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Biomania

April 2010

Architecture goes back to nature

By Robert Ivy, FAIA

BIOPHILIA, BIOMIMICRY, BIONIC ARCHITECTURE: In searching for a meaningful theory, a conceptual framework on which to construct our architecture, three little letters have sprouted like fresh spring grass — all hail, the prefix bio. Today, in the age of biodiversity, it seems that every other architect has clipped a portion of the Greek root word for life, bios, and attached it, like a philosophical lifeline, to projects. Call the current fascination biomania.

Photo © André Souroujon
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Fashionable “isms,” in this case using nature as referent, sometimes suffer from the self-absorption and arrogance of the arriviste: What could possibly have interested us prior to the enunciation of these critical principles? Yet popular new theories often have roots that go back in time. Such is the case with today’s bioarchitecture.

Much of the new architectural bioterminology owes a debt to the American organic tradition, including the theories of Louis Sullivan and Frank Lloyd Wright. Wright built upon Sullivan’s legacy, investing the term organic architecture with new meaning. Although Wright never fully or adequately described organic, he said a great deal about the term. At its core, Wright described a unified architecture, in which all elements interrelate, and though explicitly human-made, respond to nature. He frequently referred to the whole/part relationship, in which small details and large systems have an affinity. Ultimately, in Wright’s world, entire buildings relate to their natural environment (“a house should not be on but of a hill”): The human-made world and the natural order conjoin.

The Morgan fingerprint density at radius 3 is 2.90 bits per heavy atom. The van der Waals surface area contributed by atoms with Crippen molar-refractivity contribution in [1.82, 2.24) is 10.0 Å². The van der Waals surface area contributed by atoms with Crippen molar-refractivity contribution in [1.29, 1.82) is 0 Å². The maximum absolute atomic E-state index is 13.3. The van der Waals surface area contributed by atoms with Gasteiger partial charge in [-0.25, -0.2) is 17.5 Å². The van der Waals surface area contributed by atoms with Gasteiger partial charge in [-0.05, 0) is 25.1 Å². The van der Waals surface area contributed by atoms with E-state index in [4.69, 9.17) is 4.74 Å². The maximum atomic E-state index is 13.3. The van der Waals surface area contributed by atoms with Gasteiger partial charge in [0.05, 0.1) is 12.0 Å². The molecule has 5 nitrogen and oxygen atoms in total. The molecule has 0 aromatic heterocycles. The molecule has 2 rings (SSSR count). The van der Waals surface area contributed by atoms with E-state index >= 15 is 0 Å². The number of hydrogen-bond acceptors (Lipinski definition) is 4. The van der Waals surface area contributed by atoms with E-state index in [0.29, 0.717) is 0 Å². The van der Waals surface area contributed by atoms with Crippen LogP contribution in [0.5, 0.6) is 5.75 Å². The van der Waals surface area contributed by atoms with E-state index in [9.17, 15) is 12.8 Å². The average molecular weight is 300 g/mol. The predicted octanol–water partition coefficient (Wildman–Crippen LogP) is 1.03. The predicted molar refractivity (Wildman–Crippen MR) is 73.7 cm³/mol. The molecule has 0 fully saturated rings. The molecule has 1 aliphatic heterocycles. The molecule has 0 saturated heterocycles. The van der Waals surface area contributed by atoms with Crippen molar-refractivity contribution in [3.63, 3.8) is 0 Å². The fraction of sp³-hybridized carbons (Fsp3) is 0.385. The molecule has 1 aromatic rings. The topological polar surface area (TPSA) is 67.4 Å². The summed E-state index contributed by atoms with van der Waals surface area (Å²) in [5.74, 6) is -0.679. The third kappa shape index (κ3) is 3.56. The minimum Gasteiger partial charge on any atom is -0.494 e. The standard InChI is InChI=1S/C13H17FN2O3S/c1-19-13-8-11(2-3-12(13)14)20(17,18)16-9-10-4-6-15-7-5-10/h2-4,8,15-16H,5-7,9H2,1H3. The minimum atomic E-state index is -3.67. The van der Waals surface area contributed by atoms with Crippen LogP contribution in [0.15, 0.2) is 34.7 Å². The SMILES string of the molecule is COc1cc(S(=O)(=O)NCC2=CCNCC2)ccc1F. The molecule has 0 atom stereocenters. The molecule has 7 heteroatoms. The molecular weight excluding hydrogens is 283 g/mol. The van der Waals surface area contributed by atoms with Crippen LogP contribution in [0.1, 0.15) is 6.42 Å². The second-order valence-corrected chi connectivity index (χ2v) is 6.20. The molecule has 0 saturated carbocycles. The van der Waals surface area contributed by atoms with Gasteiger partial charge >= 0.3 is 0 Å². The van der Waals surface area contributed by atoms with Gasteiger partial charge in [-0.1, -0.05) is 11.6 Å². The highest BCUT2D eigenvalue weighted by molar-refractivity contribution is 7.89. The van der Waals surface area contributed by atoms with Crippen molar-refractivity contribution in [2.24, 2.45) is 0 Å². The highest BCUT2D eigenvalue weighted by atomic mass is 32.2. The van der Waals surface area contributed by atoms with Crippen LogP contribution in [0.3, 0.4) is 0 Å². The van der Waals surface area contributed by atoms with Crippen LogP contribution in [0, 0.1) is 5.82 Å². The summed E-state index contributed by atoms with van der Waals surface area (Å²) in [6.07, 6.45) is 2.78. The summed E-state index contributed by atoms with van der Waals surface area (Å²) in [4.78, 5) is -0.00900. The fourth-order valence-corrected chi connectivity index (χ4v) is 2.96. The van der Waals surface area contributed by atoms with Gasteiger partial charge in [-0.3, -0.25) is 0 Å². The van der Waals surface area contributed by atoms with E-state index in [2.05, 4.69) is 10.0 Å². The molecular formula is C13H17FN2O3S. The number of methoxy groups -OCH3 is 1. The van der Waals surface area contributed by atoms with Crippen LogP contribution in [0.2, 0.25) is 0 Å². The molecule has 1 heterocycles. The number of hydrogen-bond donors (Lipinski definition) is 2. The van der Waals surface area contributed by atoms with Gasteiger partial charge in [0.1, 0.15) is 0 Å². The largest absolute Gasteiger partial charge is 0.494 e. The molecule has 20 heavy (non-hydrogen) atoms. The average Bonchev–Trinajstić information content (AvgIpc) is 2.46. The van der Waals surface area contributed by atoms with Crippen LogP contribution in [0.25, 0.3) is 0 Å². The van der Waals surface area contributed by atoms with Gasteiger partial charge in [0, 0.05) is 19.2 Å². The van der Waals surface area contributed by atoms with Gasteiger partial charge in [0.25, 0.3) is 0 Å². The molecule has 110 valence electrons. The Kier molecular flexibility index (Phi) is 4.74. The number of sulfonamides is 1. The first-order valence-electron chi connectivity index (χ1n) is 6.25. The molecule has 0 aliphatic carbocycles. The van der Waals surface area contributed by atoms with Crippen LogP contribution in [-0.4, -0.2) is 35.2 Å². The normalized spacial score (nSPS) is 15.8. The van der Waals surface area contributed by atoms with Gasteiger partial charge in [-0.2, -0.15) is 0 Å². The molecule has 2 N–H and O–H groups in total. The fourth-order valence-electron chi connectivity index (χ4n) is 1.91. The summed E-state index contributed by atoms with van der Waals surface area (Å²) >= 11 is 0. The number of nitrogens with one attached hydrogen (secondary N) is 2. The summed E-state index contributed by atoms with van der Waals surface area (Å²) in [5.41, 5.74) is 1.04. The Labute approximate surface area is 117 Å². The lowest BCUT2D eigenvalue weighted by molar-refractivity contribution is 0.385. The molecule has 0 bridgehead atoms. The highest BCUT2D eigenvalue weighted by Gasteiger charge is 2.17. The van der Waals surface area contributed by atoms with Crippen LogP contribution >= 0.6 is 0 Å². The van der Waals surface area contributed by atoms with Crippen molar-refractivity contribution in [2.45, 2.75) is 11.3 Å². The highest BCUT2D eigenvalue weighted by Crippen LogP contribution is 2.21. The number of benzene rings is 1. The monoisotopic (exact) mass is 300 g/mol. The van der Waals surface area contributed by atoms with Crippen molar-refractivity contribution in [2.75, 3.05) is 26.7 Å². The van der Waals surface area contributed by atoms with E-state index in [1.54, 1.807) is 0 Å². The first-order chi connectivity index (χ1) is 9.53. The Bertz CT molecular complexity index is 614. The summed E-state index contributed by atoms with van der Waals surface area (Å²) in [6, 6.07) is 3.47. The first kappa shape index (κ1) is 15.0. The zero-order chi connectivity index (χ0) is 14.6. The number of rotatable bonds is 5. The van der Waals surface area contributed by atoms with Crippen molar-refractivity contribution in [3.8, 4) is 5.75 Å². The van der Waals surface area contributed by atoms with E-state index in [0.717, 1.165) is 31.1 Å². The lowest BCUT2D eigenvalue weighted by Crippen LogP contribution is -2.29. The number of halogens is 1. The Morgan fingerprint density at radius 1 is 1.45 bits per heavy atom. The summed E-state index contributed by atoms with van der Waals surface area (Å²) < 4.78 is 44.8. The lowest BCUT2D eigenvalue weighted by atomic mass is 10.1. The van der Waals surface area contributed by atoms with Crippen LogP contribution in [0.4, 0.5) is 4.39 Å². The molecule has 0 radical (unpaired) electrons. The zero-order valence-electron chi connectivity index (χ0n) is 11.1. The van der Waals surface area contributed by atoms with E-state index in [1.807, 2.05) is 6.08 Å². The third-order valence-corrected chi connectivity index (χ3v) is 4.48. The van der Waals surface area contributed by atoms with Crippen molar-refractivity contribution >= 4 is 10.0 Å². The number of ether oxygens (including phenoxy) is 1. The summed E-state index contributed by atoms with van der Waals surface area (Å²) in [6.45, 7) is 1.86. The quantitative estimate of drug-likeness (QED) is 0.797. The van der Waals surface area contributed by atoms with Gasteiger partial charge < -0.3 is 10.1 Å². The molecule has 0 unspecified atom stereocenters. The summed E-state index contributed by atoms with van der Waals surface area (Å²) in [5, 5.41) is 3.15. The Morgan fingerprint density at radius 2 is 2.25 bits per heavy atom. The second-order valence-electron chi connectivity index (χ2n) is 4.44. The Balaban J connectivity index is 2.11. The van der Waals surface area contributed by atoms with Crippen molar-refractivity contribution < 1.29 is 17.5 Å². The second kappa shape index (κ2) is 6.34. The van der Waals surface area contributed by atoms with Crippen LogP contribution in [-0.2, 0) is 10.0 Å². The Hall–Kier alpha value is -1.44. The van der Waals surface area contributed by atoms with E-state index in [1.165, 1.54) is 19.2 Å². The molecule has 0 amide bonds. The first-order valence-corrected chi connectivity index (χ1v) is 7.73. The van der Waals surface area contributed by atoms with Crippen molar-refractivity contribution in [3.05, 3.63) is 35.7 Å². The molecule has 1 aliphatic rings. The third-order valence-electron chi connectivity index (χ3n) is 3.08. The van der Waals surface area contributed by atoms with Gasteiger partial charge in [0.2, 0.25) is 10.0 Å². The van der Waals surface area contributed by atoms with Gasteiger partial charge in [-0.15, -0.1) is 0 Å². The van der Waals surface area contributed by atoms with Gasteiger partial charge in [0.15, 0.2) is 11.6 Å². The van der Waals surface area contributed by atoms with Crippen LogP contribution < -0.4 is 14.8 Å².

If Wright’s own organic work describes a kind of pairing with nature, today’s architectural theorists have come up with a specialized-sounding term, biophilia, with its own distinct set of meanings. Perhaps less daunting than it sounds (while etymologically pure, the term nevertheless unfortunately conjures up something ultra-scientific or even, perish the thought, parasitic), biophilia is attracting broader attention, primarily through the sustainability movement. Coined by the biologist E.O. Wilson, biophilia literally means “love of life or living.” As the writer B.J. Novitski reported in GreenSource Magazine (”Courting Nature in Design,” March 2009, page 102), “… we haven’t evolved away from a psychological dependence on the natural world.”

Architectural attributes of biophilic design include attention to basic design elements, such as proximity to daylight, to natural ventilation, and to other living things. Using these principles, architects are designing with a kind of psychological GPS, anchoring a building’s inhabitants safely and comfortably within protected spaces while allowing them a far-reaching perspective onto changing events. When low lighting levels or security requirements preclude the introduction of life-enhancing plants, designers sometimes construct biophilic analogues — such as treelike forms — that produce similar feelings for their users. Biophilic design acknowledges our human roots and responds to our needs.